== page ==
To the Editor.
—There are books on medical writing in which the techniques of clear writing are illustrated by rewriting examples of published medical prose. My own book is one.1 Zieger's book2 is the most comprehensive that I know of. If articles in the Annals of Internal Medicine are little easier to read after peer review and editing,3I suggest it is because editors are too busy to rewrite whole manuscripts. I am led even more to this conclusion because manuscripts were 2.6% longer after editing, and every manuscript I have ever edited has ended up shorter.Dr Roberts and colleagues3 wrote: "Both the Gunning and Flesch scores are based on sentence and word length. One might then conclude that these indexes are not valid for medical writing [because of Latin words and neologisms].... But it is just such characteristics that editors criticize as detrimental to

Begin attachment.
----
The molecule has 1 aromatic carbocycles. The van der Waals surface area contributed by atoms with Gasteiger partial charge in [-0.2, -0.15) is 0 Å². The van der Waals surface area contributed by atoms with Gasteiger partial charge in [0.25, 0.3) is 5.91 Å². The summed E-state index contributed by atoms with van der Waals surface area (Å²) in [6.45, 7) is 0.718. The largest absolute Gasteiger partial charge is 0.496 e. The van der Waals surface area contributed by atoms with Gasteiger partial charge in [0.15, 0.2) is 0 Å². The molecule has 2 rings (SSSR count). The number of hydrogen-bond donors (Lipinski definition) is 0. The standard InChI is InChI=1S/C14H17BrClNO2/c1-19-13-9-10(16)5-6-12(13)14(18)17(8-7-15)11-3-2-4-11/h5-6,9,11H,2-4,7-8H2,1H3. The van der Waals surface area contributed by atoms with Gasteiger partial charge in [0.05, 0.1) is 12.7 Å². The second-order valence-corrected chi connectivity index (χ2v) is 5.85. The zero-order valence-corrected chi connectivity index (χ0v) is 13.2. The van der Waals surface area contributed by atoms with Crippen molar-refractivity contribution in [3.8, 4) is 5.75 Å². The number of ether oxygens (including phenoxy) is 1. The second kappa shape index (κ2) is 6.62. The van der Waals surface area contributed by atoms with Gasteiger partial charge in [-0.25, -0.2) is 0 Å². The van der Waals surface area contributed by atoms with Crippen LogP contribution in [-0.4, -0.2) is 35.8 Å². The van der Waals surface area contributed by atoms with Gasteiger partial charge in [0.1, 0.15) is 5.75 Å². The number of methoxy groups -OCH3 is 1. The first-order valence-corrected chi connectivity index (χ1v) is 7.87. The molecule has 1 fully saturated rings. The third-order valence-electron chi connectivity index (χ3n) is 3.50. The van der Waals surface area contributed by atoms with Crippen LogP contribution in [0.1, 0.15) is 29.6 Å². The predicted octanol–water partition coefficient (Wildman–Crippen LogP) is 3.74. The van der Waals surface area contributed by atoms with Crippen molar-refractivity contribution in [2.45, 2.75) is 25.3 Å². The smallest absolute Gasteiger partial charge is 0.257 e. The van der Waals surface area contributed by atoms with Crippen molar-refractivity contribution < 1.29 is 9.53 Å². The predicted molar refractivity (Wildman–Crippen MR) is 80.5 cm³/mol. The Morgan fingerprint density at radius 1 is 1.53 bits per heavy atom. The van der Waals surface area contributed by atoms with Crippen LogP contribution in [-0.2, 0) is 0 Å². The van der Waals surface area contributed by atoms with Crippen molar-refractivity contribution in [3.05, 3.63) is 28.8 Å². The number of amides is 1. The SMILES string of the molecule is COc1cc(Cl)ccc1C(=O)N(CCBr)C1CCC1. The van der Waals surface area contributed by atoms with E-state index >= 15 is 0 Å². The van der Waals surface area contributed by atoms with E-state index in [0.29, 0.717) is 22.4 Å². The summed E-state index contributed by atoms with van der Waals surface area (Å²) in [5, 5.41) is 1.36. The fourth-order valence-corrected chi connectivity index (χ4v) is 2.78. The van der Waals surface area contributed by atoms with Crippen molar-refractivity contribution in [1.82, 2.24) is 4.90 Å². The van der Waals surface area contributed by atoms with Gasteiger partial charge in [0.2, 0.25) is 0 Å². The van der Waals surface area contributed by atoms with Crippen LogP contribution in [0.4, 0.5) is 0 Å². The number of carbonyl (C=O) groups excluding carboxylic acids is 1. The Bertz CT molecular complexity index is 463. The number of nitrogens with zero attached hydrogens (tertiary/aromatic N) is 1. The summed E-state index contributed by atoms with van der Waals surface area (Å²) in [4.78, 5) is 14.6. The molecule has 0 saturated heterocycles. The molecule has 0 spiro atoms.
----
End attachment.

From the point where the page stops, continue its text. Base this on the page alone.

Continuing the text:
Goodman NW. Too Many Words? Mozart 1, Emperor 0. JAMA. 1995;273(14):1087-1088. doi:10.1001/jama.1995.03520380023014